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How to Prevent These Social Media Financial Scams From Jeopardizing Your Retirement


Social media has brought the world closer together in many ways, some of them wonderful. But there are many dark sides to out modern connectivity, and one that has reared its ugly head increasingly in the past few years is the ability of criminals to use social media to scam people out of their money. According to a recent report from the Federal Trade Commission, more than 95,000 reported losing money to social media scams in 2021, losing about $770 million. That accounts for around one quarter of all fraud losses reported by Americans last year.

If you want help investing in opportunities that aren’t scams, consider finding a financial advisor using SmartAsset’s free financial advisor matching service.

Social Media Scams in 2021

As social media becomes more and more wrapped into modern life — and if recent innovations like Facebook’s “Metaverse” are any indication, we’ll be spending even more time in digital spaces going forward — the ability of scammers to target people for their money has only grown. The 95,000 reports of social media scam represents a 19 times increase over the total reports of 5,000 cases in just 2017. The amount of money lost has grown 18 times, from around $42 million in 2017 to the $770 million reported last year.

And while you may think that social media scams only happen to old people — think Nigerian prince scams perpetrated on boomers who can’t operate their emails or romance scams that end up with a woman on Dr. Phil who swears she’s in a relationship with a country music star — people between the ages of 18 and 39 were actually twice as likely as older adults to report losing money to a social media scam in 2021.

The FTC notes that social media is popular with scammers because it is low-cost and can reach billions of people quickly all around the world. The agency report also says that scammers can even use the tools designed to be used by advertisers on social media platforms to target potential scam victims.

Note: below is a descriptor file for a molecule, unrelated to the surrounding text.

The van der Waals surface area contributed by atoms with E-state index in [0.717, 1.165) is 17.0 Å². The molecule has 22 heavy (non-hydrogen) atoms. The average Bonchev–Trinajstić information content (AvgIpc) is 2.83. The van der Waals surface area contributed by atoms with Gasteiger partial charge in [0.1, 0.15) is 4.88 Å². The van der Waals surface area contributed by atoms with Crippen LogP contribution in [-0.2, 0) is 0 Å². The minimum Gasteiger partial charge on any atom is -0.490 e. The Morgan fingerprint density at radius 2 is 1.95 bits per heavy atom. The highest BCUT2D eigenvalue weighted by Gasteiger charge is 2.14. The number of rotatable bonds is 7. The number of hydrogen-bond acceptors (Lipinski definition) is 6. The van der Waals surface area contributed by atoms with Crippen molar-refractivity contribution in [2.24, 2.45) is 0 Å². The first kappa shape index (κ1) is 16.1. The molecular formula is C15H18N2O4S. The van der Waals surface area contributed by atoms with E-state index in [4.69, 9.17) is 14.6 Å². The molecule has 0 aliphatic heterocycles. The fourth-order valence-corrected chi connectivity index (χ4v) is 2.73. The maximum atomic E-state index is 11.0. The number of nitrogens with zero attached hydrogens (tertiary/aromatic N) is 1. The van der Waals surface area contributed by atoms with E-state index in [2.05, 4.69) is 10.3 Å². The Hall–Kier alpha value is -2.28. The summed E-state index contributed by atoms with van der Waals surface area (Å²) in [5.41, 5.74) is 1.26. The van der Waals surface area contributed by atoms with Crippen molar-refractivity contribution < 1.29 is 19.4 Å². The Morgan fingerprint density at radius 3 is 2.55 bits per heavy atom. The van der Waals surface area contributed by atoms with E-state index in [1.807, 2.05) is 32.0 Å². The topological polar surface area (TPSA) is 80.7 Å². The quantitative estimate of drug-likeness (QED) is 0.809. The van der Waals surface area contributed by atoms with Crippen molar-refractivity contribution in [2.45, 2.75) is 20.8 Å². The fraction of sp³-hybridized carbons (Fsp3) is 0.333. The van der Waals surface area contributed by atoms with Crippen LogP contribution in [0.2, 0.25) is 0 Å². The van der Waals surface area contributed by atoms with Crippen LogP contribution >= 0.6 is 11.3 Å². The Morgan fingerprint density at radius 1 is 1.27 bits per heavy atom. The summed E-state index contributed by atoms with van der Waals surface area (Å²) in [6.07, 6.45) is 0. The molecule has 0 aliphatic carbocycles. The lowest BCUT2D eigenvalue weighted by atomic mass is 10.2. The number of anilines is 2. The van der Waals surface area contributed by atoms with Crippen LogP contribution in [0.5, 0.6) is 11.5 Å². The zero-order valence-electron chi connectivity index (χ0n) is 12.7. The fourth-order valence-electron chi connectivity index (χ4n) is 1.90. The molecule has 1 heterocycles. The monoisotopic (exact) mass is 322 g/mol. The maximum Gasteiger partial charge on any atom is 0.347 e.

Types of Social Media Scams to Look Out For

social media scams

If you’re going to avoid being the latest victim of a social media scam, it’s important to know what to look for. With that in mind, here are some of the most popular social media scams to look out for, according to both the FTC and other sources:

Romance Scams

A romance scam involves a scammer pretending to be in a romantic relationship with her mark and, after building up a “relationship,” asking for him to send money. The scammer will say she needs the money to pay bills or maybe even to pay for tickets to come see her mark. Eventually, the scammer will disappear leaving the mark both heartbroken and possibly ruined financially. These scams represented just 9% of all loss reports but 24% of total reported loss, so they can certainly be costly if you fall for one.

Investment Scams

An investment scam is exactly what it sounds like: you’re offered a chance to invest in something and the scammer ends up absconding with your money. These investment opportunities will often sound too good to be true — because they are. Investment scams often involve cryptocurrency, which is hard to track. Investment scams made up 37% of all losses and 18% of loss reports in 2021.

Impersonation Scams

Someone will pretend to be someone you know, like a friend, relative or colleague. The person will message you on a seemingly legitimate account and say he needs you to wire  money or send cryptocurrency. The twist, in case you couldn’t guess — it’s not them at all, but a scammer you’ve never meant.

Online Shopping Scams

These scams are very common, making up 45% of loss reports in 2021, but are slightly less lucrative for the criminals — only 14% of total lost money came from online shopping scams. These are very simple — you think you’re buying something online, you enter your information and it turns out to be a fake site, possibly even one that is made to look like a known brand. Facebook and Instagram are the hunting grounds for these scams, with 9 out of 10 instances coming from those two platforms.

Phishing Scams

A phishing scam will ask you to click on a link, possibly sent to your email under the guise of being from a social media site. When you click it, you’ll be asked to enter your information and soon your account can be hacked, possibly allowing identity theft.

The Bottom Line

social media scams

Social media scams are increasing in popularity, going up massively since 2017. It’s important to be vigilant when you’re on social media, so that you can reap the benefits of increased connectivity without falling for a scam that can ruin you financially and emotionally.

Financial Planning Tips

  • The best way to avoid a scam is to have a legitimate financial plan you can stick to, and a financial advisor can help you get there. Finding a qualified financial advisor doesn’t have to be hard. SmartAsset’s free tool matches you with up to three financial advisors who serve your area, and you can interview your advisor matches at no cost to decide which one is right for you. If you’re ready to find an advisor who can help you achieve your financial goals, get started now.
  • Want to see what your investments will look like down the road? Use SmartAsset’s investment calculator to peek into your future.

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